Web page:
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Lewis : minae

minae, mĭnae, ārum, f. root min-, only in Lat.; cf.: mentum, minari, and perh. mons, the projecting points or pinnacles of walls (only poet.). Lit.: minae murorum, Verg. A. 4, 88: moenium, Amm. 24, 2, 12; 24, 2, 19; 29, 6, 11; 20, 6, 2.

Trop., threats, menaces, of animate and inanimate things (class.). Of living beings: si quidem hercle Aeacidinis minis animisque expletus cedit, Plaut. As. 2, 3, 25: virtutem hominibus instituendo et persuadendo, non minis et vi ac metu tradi, Cic. de Or. 1, 58, 247: terrēre minis, Enn. ap. Fest. p. 301 Müll. (Ann. v. 261): minas jactare, to throw out threats, Cic. Quint. 14, 47: intendere alicui, Tac. A. 3, 36. —Of the threats used by cattle-drivers, Ov. P. 1, 8, 56.—Poet., of a bull: nullae in fronte minae, Ov. M. 2, 857; of a snake: tol lentemque minas, raising threats, i. e. raising himself in a threatening posture, Verg. G. 3, 421.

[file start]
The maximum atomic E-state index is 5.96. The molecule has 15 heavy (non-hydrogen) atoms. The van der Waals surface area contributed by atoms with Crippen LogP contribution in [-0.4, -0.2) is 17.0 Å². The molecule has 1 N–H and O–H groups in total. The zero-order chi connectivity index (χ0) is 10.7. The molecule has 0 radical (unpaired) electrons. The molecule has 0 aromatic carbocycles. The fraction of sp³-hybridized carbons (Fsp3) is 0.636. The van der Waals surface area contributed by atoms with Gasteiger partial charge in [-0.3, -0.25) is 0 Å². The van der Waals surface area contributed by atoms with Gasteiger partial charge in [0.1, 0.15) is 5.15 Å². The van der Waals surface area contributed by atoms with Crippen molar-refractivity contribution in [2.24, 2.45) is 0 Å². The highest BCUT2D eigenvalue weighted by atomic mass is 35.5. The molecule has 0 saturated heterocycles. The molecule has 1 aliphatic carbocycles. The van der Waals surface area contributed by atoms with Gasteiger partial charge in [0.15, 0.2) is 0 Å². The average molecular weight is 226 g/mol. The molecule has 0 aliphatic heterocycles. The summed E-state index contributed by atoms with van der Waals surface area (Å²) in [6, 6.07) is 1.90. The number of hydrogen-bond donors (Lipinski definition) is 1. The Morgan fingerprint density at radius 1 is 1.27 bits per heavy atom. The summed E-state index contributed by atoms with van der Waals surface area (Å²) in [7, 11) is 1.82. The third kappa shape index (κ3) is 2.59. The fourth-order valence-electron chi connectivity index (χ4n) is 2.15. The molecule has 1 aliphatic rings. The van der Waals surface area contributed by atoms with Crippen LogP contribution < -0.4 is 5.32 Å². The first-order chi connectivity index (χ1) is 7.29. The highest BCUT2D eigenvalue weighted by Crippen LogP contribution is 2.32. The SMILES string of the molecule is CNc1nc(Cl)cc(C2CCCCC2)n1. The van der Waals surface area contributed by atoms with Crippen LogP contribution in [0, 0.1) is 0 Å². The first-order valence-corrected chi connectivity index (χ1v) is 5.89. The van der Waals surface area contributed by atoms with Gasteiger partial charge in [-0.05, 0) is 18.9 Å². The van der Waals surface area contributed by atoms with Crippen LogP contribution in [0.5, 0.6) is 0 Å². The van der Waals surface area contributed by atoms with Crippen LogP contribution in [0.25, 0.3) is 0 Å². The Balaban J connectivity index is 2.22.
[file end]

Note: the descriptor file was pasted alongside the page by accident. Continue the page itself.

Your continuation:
Of inanimate things (poet. and in post-Aug. prose): aspice, quam saevas increpat aura minas, Prop. 1, 17, 6: hibernae, Tib. 2, 3, 46: ingentes parturit ira minas, Ov. H. 12, 208: caelestes minae territabant, Flor. 2, 8, 3; forebodings of misfortune, Val. Fl. 5, 342.